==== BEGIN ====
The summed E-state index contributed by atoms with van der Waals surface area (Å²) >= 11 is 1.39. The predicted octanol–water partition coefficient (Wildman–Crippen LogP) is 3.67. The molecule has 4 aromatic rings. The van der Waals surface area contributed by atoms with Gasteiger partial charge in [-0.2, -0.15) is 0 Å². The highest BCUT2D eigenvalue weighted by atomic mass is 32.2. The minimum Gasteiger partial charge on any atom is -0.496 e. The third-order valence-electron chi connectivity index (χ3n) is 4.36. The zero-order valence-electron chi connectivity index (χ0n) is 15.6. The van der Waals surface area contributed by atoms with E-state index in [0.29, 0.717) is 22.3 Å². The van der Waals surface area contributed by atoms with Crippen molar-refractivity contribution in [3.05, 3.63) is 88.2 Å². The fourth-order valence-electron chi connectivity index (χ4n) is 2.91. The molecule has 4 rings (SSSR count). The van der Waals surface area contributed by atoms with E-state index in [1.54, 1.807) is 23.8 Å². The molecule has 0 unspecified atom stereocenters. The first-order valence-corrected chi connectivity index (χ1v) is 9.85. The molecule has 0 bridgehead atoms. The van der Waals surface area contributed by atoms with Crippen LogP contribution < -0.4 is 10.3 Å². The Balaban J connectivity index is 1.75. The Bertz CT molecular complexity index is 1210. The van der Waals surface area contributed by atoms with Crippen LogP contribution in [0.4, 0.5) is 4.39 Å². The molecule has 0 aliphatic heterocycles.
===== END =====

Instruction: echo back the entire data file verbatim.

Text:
The summed E-state index contributed by atoms with van der Waals surface area (Å²) >= 11 is 1.39. The predicted octanol–water partition coefficient (Wildman–Crippen LogP) is 3.67. The molecule has 4 aromatic rings. The van der Waals surface area contributed by atoms with Gasteiger partial charge in [-0.2, -0.15) is 0 Å². The highest BCUT2D eigenvalue weighted by atomic mass is 32.2. The minimum Gasteiger partial charge on any atom is -0.496 e. The third-order valence-electron chi connectivity index (χ3n) is 4.36. The zero-order valence-electron chi connectivity index (χ0n) is 15.6. The van der Waals surface area contributed by atoms with E-state index in [0.29, 0.717) is 22.3 Å². The van der Waals surface area contributed by atoms with Crippen molar-refractivity contribution in [3.05, 3.63) is 88.2 Å². The fourth-order valence-electron chi connectivity index (χ4n) is 2.91. The molecule has 4 rings (SSSR count). The van der Waals surface area contributed by atoms with E-state index in [1.54, 1.807) is 23.8 Å². The molecule has 0 unspecified atom stereocenters. The first-order valence-corrected chi connectivity index (χ1v) is 9.85. The molecule has 0 bridgehead atoms. The van der Waals surface area contributed by atoms with Crippen LogP contribution < -0.4 is 10.3 Å². The Balaban J connectivity index is 1.75. The Bertz CT molecular complexity index is 1210. The van der Waals surface area contributed by atoms with Crippen LogP contribution in [0.4, 0.5) is 4.39 Å². The molecule has 0 aliphatic heterocycles.